There is a home decor crisis quietly infiltrating America’s homes. I’m talking about throw pillows. You know, those puffy monstrosities that have all but taken over your couch. And bed. And beyond!
We are a nation obsessed with throw pillows. One look at the home section of Target, HomeGoods, or just about any store confirms this; my local At Home store has entire aisles dedicated to these items.
And I totally get why throw pillows have burst on the home decor scene so strong: They are so pretty! They really do liven up a space, and for cheap. They inject instant pizzazz, and are an easy way to stay on trend with colors and patterns.
So you drop $20 on one or two pillows … and soon find your home buried under a mountain.
In fact, every time I see a cute pillow in the shape of a flamingo, or in the vibrant deep purple I love so much, I have to employ the same mind trick I do in the candy aisle during Halloween: head down, keep walking, don’t make direct eye contact.
And I’m not the only one buried in a love-hate relationship with this invasive species of stylish decor. Here are some ways throw pillows are rooted at the intersection of fluffy joy and evil.
They take up space on couches and beds
For Seattle resident Danny Williams, throw pillows have driven a wedge between him and his wife, Kim. She loves throw pillows, but he calls them “furniture pariah.”
“They’re essentially stuffed furniture knickknacks,” Williams says. In his mind, they take up space with little to no functionality. They add a “pop of color” at the expense of taking up valuable space whose true purpose is for sitting.
“It’s essentially taking a well-thought-out and engineered seating space and adding a lumpy, unstable component to it,” he says.
And when you are dying to recline and throw pillows are in your way, they must be put somewhere else. But where? This brings us to our next point…
You can’t just throw them on the floor
Photo by Robeson Design
I have one family member who piles her guest bed with so many pillows, you feel like you are diving into a foam pit at the trampoline park. But they have to stay on the bed, or at least off the ground. Putting them on the floor is a no-no. Let’s face it, people get weird about their throw pillows.
They’re hard to clean
Enjoli Francis, a digital producer and mom of three, keeps seven to eight pillows in rotation in her Bronx living room, with others stuffed into the built-in storage under the couch.
“I love them because they offer a splash of color or vibrant pattern to an otherwise drab room or sofa,” she says.
“They also gross me out, because so many people are sitting on them and against them, so I forbid the kids from putting their actual faces on them.”
On a related note, one of my pillows has taken up residence in the laundry room, awaiting a spin in the washing machine because I have no idea what my various family members got all over it and, frankly, I don’t want to know.
So how does one wash a pillow so big without causing the washer to spin off balance? If I tried to throw two pillows in there to even things out, it would be stuffed to the gills, which is never a good way to wash anything.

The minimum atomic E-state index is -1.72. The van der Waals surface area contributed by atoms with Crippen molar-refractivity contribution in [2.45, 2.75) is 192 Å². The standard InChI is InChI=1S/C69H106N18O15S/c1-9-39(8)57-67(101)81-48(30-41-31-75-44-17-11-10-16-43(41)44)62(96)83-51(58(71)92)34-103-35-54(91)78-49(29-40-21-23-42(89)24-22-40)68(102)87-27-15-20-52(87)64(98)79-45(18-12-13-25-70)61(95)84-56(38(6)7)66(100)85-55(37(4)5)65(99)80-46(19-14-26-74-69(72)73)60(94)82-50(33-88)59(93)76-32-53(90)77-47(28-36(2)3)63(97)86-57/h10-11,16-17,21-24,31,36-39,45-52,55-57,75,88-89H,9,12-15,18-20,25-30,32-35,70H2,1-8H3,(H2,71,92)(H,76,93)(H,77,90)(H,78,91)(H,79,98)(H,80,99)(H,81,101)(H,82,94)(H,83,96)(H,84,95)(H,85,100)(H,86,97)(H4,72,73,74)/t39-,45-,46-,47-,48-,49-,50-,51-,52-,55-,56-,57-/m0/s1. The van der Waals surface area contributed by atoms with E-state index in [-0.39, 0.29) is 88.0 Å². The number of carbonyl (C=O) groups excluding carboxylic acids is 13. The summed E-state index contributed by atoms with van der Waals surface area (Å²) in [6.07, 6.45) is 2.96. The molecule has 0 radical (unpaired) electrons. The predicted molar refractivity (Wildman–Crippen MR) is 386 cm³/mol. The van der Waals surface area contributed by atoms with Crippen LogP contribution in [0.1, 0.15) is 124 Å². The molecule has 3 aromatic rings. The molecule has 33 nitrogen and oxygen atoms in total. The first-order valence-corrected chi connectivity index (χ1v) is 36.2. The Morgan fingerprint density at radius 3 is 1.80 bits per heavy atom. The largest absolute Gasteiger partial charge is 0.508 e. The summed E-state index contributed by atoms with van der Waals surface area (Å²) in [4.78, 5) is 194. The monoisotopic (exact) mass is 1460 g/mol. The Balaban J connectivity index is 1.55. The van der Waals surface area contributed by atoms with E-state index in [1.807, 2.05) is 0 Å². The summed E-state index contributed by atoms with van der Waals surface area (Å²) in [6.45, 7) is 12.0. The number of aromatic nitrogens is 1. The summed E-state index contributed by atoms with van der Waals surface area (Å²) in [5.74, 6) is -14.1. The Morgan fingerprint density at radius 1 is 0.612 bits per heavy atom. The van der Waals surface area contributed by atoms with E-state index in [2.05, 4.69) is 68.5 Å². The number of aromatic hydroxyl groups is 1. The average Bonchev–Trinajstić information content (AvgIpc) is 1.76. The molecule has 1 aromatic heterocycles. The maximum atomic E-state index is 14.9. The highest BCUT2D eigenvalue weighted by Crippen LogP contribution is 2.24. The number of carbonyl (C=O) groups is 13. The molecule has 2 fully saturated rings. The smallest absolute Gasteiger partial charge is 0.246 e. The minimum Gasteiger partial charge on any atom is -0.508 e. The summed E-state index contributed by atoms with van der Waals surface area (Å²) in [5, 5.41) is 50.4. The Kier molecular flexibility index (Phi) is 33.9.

So there my pillow remains, unwashed, unloved. Note to all? Get pillows with removable covers.
Throw pillows are rarely used for their intended purpose
Frankly, I don’t even remember why I bought all my throw pillows. Was it to rest on? I don’t nap. Was it to make my house look chic and proper? Because that’s not working out, either.
As a result, throw pillows often go right to the dogs. As Oklahoma nurse Lacy Ash puts it, “The only family member in my house who likes throw pillows is my golden retriever.”
The same is true in my house—just consider my own personal throw pillow inventory:
- 1 fancy pillow out on the patio, currently being used as a sunning cushion by Phoebe, my 14-pound Italian greyhound who rules my house.
- 1 fancy pillow in the far corner of the backyard, in the dirt, dragged out there by our two other dogs, 15-month-old Spanish greyhound puppies Pearl and Luna.
- 2 fancy pillows in the living room, where they belong, but tossed onto the floor to make room for two- and four-legged bodies on the couch.
- 2 throw pillows in the house that were originally destined for an entryway bench. I was gifted those pillows for a birthday, but they both fell victim to Pearl and Luna, who ripped them to shreds and spread their innards all over the backyard. RIP, pillows.
My advice: If you have dogs, forget it. You are not throw pillow people.
Different styles of throw pillows don’t go together
Susan Archer, a TV producer living in London, took stock of her throw pillows and counted five on her couch, two on the armchair, and five on a chair in her bedroom.
“Honestly, I have a problem,” she said. “All different colors, sizes, and shapes. Don’t forget different textures, too: suede, faux fur, linen.”
This brings us to our next point: The sheer selection of throw pillows presents its own problem. Put them all together, and they can look fairly discombobulated, if not crazy.
All told, throw pillows require too much maintenance
Viktoria Yuravich, a Connecticut news editor, bristles at the mere mention of throw pillows.
“I despise throw pillows,” she says. “I think they are a waste of time and space. Who needs a hundred pillows on a bed, couch, ottoman … wherever? Can you even imagine trying to make your bed and putting every pillow back into place?
“That’s never going to happen at my house.”
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